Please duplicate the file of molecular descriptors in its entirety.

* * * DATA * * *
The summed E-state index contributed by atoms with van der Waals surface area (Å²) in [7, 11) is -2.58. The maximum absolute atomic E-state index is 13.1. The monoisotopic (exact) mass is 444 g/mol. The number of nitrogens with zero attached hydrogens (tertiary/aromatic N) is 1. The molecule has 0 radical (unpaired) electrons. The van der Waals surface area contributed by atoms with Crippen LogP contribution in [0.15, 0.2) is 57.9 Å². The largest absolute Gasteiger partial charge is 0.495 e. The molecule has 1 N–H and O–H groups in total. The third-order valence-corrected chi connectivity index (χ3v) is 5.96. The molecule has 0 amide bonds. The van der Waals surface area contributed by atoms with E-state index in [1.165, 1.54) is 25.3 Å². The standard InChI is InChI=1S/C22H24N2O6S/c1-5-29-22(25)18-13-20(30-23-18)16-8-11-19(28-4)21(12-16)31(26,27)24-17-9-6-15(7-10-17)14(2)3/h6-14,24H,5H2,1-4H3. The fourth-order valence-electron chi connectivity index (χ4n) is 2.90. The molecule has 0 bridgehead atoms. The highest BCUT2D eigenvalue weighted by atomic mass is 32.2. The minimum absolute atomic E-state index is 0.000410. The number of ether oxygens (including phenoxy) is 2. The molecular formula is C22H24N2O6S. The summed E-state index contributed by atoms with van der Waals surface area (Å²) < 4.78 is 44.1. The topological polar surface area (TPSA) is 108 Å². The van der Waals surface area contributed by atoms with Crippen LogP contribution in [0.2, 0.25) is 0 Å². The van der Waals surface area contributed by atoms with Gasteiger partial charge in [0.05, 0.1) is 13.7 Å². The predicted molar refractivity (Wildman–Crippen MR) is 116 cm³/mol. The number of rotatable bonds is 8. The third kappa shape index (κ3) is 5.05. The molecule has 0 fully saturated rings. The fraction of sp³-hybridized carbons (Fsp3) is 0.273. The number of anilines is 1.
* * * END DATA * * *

The summed E-state index contributed by atoms with van der Waals surface area (Å²) in [7, 11) is -2.58. The maximum absolute atomic E-state index is 13.1. The monoisotopic (exact) mass is 444 g/mol. The number of nitrogens with zero attached hydrogens (tertiary/aromatic N) is 1. The molecule has 0 radical (unpaired) electrons. The van der Waals surface area contributed by atoms with Crippen LogP contribution in [0.15, 0.2) is 57.9 Å². The largest absolute Gasteiger partial charge is 0.495 e. The molecule has 1 N–H and O–H groups in total. The third-order valence-corrected chi connectivity index (χ3v) is 5.96. The molecule has 0 amide bonds. The van der Waals surface area contributed by atoms with E-state index in [1.165, 1.54) is 25.3 Å². The standard InChI is InChI=1S/C22H24N2O6S/c1-5-29-22(25)18-13-20(30-23-18)16-8-11-19(28-4)21(12-16)31(26,27)24-17-9-6-15(7-10-17)14(2)3/h6-14,24H,5H2,1-4H3. The fourth-order valence-electron chi connectivity index (χ4n) is 2.90. The molecule has 0 bridgehead atoms. The highest BCUT2D eigenvalue weighted by atomic mass is 32.2. The minimum absolute atomic E-state index is 0.000410. The number of ether oxygens (including phenoxy) is 2. The molecular formula is C22H24N2O6S. The summed E-state index contributed by atoms with van der Waals surface area (Å²) < 4.78 is 44.1. The topological polar surface area (TPSA) is 108 Å². The van der Waals surface area contributed by atoms with Crippen LogP contribution in [0.2, 0.25) is 0 Å². The van der Waals surface area contributed by atoms with Gasteiger partial charge in [0.05, 0.1) is 13.7 Å². The predicted molar refractivity (Wildman–Crippen MR) is 116 cm³/mol. The number of rotatable bonds is 8. The third kappa shape index (κ3) is 5.05. The molecule has 0 fully saturated rings. The fraction of sp³-hybridized carbons (Fsp3) is 0.273. The number of anilines is 1.